Will the G20 crack down on the FASB?

By Felix Salmon
April 2, 2009

Floyd Norris has the expected yet still depressing news from the FASB: bowing to political pressure, it’s severely weakening the mark-to-market rules which apply to banks. The doublespeak from the ABA is particularly egregious:

Banks have long been required to value some assets at their current market value, but the rule has provided an exception allowing banks to disregard “distress” sales that do not accurately reflect real market values.

One rule adopted Thursday will make it easier for banks to conclude sales are distressed and can be ignored.

The American Bankers Association, which had pushed legislators to demand the board make changes, praised the decision. “Today’s decision should improve information for investors by providing more accurate estimates of market values,” the association’s president, Edward Yingling, said.

One particularly unhelpful effect of this rule will be to create even more of a disconnect between the income statement and the balance sheet:

For some other assets, banks must write them down to market values only if they conclude that the decline is “other than temporary.” The measure that drew dissents will allow banks to keep part of such declines off their income statements, although the decline would still show on the institutions’ balance sheets.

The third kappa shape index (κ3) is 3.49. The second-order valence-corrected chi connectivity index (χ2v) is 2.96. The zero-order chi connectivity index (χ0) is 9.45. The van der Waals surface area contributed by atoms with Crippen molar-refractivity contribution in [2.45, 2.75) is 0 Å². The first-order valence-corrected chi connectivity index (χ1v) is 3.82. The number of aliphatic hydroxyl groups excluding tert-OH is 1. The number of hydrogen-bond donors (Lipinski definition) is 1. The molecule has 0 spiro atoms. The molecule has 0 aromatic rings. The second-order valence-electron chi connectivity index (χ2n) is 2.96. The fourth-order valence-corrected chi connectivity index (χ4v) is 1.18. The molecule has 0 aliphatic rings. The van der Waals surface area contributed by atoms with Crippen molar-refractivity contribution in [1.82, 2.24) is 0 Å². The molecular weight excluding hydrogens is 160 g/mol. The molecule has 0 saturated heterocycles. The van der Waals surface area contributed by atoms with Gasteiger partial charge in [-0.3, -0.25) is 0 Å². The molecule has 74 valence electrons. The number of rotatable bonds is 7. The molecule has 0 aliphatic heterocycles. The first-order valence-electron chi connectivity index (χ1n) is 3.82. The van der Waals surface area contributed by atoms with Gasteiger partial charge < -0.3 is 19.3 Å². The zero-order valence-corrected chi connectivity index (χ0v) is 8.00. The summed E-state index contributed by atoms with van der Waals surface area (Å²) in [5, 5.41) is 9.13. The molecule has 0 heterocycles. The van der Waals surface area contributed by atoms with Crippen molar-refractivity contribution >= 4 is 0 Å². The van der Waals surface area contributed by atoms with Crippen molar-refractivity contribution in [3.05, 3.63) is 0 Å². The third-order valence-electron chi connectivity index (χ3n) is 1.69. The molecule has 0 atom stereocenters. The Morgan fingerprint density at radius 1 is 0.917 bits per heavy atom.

Essentially what this means is that retail investors wanting to do their homework before investing in banks are going to be put at a huge disadvantage to the institutional analysts who have the time to bone up on the finer details of what can be fudged, accounting-wise, and what can’t. And more generally, the amount of faith that the markets have in banks’ reported earnings will fall even further from its already-very-low level.

There are some pretty big names coming out in opposition to the new rule, including an organization called the Investors Working Group, which is led by former SEC chairs William Donaldson and Arthur Levitt. With any luck, the root-and-branch regulatory reform being promised by Tim Geithner will include an overhaul of the FASB, and ideally do away with US GAAP altogether, replacing it with International Financial Reporting Standards.

When the G20 talks about strict new global regulation, that should include a ban on member countries unilaterally deciding that they don’t want to play nice with everybody else, and are going to have their own idiosyncratic and politically-motivated accounting standards.  Yes, America, that means you.

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